Internal bickering is not in the interest of either the Europeans or the Americans. However, balancing self-interest against the interests of the allies is emerging as an arduous task, especially in France-US relations. Europe must also reflect on the reasons behind divergent internal positions vis-à-vis Russia, China, and the US. European irresoluteness may be of little help to Europe and of great detriment to the rules-based order in the Indo-Pacific. The West must re-emerge as a bloc with a purpose for the Indo-Pacific, and for that to happen, legitimate concerns of allies ought to be noted. The new purpose is, however, struggling to be born in the presence of Europe’s heavy economic dependence on China.

Thus, the world of alliances is in the doldrums. But all is not lost, and this essay has not been written to concoct a spectre of gloom and doom. The West, with its strong culture of internal deliberations and fierce debates, has managed sharp differences in the past, especially during the Cold War. Charles de Gaulle’s critical dialogue with the USA is an example of churning out solutions despite a cornucopia of problems. In contemporary times too, there are sharp differences in opinion within Europe and between Europe and the USA on issues ranging from security issues to economic and technological issues. The West has done it in the past, and the free world expects the same from them in the present. But for now, because Europe is indecisively shilly-shallying, Gramsci’s age of monsters seems imminent once more.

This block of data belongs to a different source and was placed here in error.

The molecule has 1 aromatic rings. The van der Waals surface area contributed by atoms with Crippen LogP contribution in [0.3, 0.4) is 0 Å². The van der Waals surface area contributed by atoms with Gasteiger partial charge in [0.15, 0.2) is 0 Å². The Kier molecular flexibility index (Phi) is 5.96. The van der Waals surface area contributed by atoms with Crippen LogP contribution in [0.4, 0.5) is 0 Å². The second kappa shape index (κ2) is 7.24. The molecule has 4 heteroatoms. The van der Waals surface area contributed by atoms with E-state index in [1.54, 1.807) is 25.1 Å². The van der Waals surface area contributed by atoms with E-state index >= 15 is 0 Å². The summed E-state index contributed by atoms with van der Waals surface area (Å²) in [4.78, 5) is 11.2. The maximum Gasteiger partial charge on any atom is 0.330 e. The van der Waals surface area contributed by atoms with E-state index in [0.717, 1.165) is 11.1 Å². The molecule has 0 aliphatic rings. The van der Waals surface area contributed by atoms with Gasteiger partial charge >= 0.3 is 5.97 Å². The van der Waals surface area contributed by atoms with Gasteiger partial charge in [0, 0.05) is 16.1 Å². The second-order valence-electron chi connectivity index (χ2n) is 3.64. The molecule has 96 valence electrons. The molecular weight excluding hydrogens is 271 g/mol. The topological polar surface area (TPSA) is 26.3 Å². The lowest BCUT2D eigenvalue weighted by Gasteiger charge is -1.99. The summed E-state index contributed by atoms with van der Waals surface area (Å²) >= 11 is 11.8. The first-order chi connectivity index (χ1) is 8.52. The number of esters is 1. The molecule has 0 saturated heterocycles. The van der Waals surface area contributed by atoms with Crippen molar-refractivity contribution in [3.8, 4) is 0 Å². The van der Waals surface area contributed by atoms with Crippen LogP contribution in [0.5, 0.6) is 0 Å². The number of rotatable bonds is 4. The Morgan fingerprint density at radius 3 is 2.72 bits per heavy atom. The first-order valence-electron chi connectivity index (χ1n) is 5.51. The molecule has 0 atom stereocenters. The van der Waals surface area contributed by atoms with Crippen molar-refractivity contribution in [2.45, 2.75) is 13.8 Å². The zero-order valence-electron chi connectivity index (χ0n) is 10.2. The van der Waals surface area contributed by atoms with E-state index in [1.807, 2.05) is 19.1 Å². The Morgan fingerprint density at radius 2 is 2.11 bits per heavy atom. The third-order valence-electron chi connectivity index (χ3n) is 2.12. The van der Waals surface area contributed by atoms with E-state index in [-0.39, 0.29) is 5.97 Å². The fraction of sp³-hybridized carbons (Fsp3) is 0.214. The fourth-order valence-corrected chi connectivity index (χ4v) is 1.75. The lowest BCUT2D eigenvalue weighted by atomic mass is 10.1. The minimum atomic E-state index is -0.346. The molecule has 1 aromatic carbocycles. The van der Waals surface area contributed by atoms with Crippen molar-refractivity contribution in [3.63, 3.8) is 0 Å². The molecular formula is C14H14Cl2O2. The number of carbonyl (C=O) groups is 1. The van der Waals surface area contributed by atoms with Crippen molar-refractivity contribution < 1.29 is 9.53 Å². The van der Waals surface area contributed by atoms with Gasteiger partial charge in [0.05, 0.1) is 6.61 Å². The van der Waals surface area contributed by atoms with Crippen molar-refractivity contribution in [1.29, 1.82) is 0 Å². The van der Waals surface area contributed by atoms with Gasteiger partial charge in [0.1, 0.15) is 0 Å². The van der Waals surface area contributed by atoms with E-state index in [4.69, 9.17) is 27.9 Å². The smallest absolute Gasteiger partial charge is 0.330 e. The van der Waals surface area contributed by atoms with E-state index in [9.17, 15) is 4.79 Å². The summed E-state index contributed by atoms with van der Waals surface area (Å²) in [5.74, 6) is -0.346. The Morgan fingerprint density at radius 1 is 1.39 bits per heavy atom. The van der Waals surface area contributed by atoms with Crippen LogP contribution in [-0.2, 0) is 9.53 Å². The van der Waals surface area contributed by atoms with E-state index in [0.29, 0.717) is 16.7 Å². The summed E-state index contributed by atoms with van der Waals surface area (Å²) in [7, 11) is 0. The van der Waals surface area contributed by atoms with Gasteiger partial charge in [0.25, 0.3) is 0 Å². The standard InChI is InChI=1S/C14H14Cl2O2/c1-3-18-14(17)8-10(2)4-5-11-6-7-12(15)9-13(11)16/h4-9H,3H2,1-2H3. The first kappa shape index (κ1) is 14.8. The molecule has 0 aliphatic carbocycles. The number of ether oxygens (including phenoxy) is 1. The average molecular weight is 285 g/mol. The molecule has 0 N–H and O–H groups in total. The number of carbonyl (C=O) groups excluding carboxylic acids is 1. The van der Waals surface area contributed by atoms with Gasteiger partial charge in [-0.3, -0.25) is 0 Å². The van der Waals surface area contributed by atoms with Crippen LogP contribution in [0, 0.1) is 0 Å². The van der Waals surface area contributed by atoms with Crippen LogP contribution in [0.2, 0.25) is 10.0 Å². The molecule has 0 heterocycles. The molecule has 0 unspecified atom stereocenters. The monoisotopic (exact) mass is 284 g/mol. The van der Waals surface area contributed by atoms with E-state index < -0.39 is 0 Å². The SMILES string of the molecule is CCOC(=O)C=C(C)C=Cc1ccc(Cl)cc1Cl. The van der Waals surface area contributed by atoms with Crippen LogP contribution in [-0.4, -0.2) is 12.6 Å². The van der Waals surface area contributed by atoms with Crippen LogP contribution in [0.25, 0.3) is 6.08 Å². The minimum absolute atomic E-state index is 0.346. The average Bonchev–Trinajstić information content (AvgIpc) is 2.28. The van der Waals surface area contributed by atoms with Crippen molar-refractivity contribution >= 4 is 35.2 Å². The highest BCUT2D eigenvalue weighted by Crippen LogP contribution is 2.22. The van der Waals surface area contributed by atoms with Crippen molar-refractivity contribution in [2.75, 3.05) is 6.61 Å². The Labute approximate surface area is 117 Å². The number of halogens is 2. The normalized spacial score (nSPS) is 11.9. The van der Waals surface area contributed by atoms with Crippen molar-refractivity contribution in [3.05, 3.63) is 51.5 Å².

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Rakshit Mohan is the co-founder of The Reformist. He is a public policy enthusiast and an independent foreign policy analyst.